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Green Cape area

Ben Boyd National Park

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What we're doing

Park management activities

Green Cape area is in Ben Boyd National Park. Ben Boyd National Park has management strategies in place to protect and conserve the values of this park. Visit the detailed park and fire management documents. Here is just some of the work we’re doing to conserve these values:

NSW National Parks Visitor Infrastructure Program

NSW National Parks and Wildlife Service (NPWS) is undertaking a range of projects to enhance visitor facilities and create new, iconic visitor experiences in our national parks, including Ben Boyd National Park. These projects aim to increase nature-based tourism in NSW, to boost regional visitor economies and improve community wellbeing.

Learn more about the Light to Light walk project

Conserving our Aboriginal culture

We have a strong association with Eden Local Aboriginal Land Council. The preservation of Aboriginal cultural heritage is paramount in any of our park management activities.

Renaming of Ben Boyd National Park

In November 2021 the NSW Environment Minister announced that Ben Boyd National Park will be renamed in the language of Traditional Custodians recognising the Aboriginal cultural heritage of the area. The new name for the park will reflect traditional language and be decided by Elders and Traditional Custodians. Further focused knowledge holder and stakeholder community consultation will be required to determine a new name with broad community support. Learn more.

Preserving biodiversity

We have an active monitoring and evaluation program for the endangered southern brown bandicoot. We work closely with researchers on this species because the Green Cape area is the stronghold of this species in NSW.

Managing weeds, pest animals and other threats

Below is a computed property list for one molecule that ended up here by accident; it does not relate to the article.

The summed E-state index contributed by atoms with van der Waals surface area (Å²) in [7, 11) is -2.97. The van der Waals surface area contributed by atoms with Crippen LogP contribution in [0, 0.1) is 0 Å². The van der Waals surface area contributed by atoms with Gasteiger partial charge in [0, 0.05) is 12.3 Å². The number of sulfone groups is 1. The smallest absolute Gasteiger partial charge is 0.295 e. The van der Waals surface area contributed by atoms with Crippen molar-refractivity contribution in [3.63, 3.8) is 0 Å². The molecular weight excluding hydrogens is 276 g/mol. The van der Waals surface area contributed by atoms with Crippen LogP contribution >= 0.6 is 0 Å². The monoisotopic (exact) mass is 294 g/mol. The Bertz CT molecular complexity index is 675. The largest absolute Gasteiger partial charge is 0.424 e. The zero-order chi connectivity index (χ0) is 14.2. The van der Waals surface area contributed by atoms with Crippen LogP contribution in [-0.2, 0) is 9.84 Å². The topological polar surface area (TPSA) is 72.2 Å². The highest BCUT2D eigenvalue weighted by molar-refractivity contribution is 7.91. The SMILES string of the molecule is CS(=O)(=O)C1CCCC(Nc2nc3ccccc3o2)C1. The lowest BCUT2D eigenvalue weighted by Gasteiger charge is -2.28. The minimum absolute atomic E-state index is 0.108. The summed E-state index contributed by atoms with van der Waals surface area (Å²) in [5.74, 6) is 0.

We control sea spurge along the beaches. We also have an active dog, fox and cat control program to protect native species—particularly the endangered southern-brown bandicoot and long-nosed potoroo.

Conservation program

Fox threat abatement plan

Since the fox was introduced to Australia in the 1870s, its impact on the environment has been negative. Foxes have contributed to the decline and extinction of a large range of native Australian animals.

Developing visitor facilities and experiences

We are planning to upgrade the iconic Light to Light walk from Boyds Tower to Green Cape. This upgrade will see new walking track sections along the spectacular coastline and hut style accommodation at Mowarry Point and Hegartys Bay.

Managing fire

We do regular hazard reduction burning to protect life and property in Ben Boyd National Park. We also undertake ecological burns to produce habitat suitable for species with specific requirements and to provide for conservation of individual species.

Understanding landscapes and geology

The park’s contrasting landforms help us understand the role played by rocks in forming this unique landscape. Ben Boyd National Park divides quite neatly into 2 geological zones: sedimentary basement rock in the north and much older metamorphic rock in the south. Important geological features in the park are protected and any work is undertaken in a way that minimises impacts on fossils and other geological features.


See more visitor info